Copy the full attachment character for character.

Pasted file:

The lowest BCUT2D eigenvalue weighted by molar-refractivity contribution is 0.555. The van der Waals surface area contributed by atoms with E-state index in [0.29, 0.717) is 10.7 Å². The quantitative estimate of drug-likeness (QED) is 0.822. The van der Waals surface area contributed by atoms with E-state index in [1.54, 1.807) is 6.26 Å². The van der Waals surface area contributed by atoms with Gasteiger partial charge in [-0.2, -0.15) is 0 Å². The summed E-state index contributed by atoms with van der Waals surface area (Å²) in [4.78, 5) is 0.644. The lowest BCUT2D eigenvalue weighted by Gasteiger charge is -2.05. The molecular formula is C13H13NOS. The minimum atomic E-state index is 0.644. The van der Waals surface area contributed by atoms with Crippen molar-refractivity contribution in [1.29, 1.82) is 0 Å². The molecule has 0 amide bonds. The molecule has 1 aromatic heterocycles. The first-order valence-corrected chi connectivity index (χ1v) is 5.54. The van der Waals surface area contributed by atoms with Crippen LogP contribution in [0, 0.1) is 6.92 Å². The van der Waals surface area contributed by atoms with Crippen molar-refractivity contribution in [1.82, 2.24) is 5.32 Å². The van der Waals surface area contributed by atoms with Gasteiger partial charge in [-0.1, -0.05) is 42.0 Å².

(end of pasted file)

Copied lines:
The lowest BCUT2D eigenvalue weighted by molar-refractivity contribution is 0.555. The van der Waals surface area contributed by atoms with E-state index in [0.29, 0.717) is 10.7 Å². The quantitative estimate of drug-likeness (QED) is 0.822. The van der Waals surface area contributed by atoms with E-state index in [1.54, 1.807) is 6.26 Å². The van der Waals surface area contributed by atoms with Gasteiger partial charge in [-0.2, -0.15) is 0 Å². The summed E-state index contributed by atoms with van der Waals surface area (Å²) in [4.78, 5) is 0.644. The lowest BCUT2D eigenvalue weighted by Gasteiger charge is -2.05. The molecular formula is C13H13NOS. The minimum atomic E-state index is 0.644. The van der Waals surface area contributed by atoms with Crippen molar-refractivity contribution in [1.29, 1.82) is 0 Å². The molecule has 0 amide bonds. The molecule has 1 aromatic heterocycles. The first-order valence-corrected chi connectivity index (χ1v) is 5.54. The van der Waals surface area contributed by atoms with Crippen LogP contribution in [0, 0.1) is 6.92 Å². The van der Waals surface area contributed by atoms with Crippen molar-refractivity contribution in [1.82, 2.24) is 5.32 Å². The van der Waals surface area contributed by atoms with Gasteiger partial charge in [-0.1, -0.05) is 42.0 Å².